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The next chapter of the internet is emerging. Some thoughts on what the New, New media looks like.
Welcome to People vs Algorithms #45.
I look for patterns in media, business and culture. My POV is informed by 30 years of leadership in media and advertising businesses, most recently as global President of Hearst Magazines, one of the largest publishers in the world.
Brian Morrissey and I talk through Twitter, cheating, brand building and more on this week’s podcast. Listen here.
It's good to be back in NY. Fall is the best, aside from the melancholy of knowing something worse is coming. Seasons are a useful reminder of our mortality. Take that LA.
Work travel took me to London then Rome. I sensed apprehension in London, unsurprising given current economic uncertainties, the falling pound and polarizing, knee-jerk political leadership. But the British soldier on... stiff upper lip and all that. Rome is much too centered on life-well-lived to worry about momentary conundrums; everywhere you look a reminder of the slow, sweeping hands of history. To visit that exquisite city and walk the halls of the Vatican is a good way to contextualize the hysteria of the moment and set it in proper historical context.
Concentration of wealth and power are not unique to our current moment. Just ask the Medici family who held a hegemonic position in Florence and later Tuscany for almost 300 years (early 1400's to 1700's). Recognizing the limits of their commercial power, they sought higher order control, elbowing their way into the Vatican, providing the church with four popes, then proceeding to spread their covetous seed across royal families of Europe. Our recent cast of American "royalty" — the Trumps, Bushes, Kennedys, tech or hedge fund billionaires — look transitory by comparison. Extreme wealth concentration remains but power is more fleeting now. I am no scholar of this stuff, but modern media has got to play a role, giving more people the means to challenge power structures than any time before. What would ancient Rome have been with Twitter?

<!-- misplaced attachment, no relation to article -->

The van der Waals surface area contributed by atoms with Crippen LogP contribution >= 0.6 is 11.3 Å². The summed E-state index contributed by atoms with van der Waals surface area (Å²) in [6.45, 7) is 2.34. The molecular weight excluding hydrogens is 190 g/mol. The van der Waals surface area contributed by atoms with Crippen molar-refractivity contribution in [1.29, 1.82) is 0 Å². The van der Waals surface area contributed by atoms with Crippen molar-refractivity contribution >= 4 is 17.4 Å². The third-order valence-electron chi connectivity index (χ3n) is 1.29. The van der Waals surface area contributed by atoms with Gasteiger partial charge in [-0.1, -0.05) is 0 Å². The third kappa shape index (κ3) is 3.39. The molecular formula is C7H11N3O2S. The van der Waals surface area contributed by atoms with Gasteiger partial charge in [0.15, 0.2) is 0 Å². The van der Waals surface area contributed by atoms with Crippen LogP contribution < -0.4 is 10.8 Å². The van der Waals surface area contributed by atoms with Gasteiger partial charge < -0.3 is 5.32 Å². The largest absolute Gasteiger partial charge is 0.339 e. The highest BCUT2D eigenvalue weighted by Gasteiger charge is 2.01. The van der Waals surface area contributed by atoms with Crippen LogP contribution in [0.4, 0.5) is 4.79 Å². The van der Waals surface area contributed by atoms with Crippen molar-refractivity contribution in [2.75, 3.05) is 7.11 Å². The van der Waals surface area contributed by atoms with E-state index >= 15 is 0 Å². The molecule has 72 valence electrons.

Power players of antiquity never knew how good they had it. Imagine Twitter outrage upon discovering another shameless elite bathing in donkey milk. Seriously Poppea, who do you think you are? Cleopatra? Stop with the frivolous indulgences. How did they get all that donkey milk anyway? (Answer: about 700 donkeys). Summon the donkey milkers, the empress wants to soak!
But back to contemporary Elon drama. This week, texts released in court filings revealed that rich and powerful people say facile things while texting just like normal people. Shocking. As it turns out, texts suggest even Elon doesn't have all the answers to fix Twitter, a service that can now only be described as the North Korea of the internet. Not even Jason Calacanis, who is surely the archetype Nietzsche was referring to when articulating the concept of "will to power." But what the fuck did you expect would be revealed in a string of text messages with Elon besides others badly cloaked sycophancy? Polite, thoughtful exchange? A secret, well articulated business strategy? In the continuum of communications, text is one step above a bathroom wall. Maybe Musk can turn Twitter into the one app that rules them all. It will be fun to watch. I'll cheer him on.
If the Rome and the Vatican reminds us of anything else, it's the power of narrative to move people and reinforce power structures. Or that sin and redemption are everlasting themes and extraordinary ways to summon power, energy and money. Maybe that well-crafted pyramid schemes can work for a long, long time. Or more simply, good stories and well-maintained brands endure.
On a more superficial front, you can buy a lovingly tanned, beautifully crafted, hand-stitched leather bag at a shop on the narrow streets of Rome for under two hundred bucks. Walk down the street to the Loewe boutique, thinking you might arbitrage the strong American dollar, only to learn that a sweet Flamenco drawstring clutch is still €2400. Not only do brands endure, we’re still happy to pay up for them.
Apologies if travel has made me a bit ponderous. But it does occur to me that this is a moment. This is more than Twitter drama. The next generation of media framework is beckoning. Like, obviously this is a moment, but right now it feels like an inflection point worth noting. I have been struggling to define what it is precisely, but conceptually I think it has something to do with last week's note, "Flow Theory."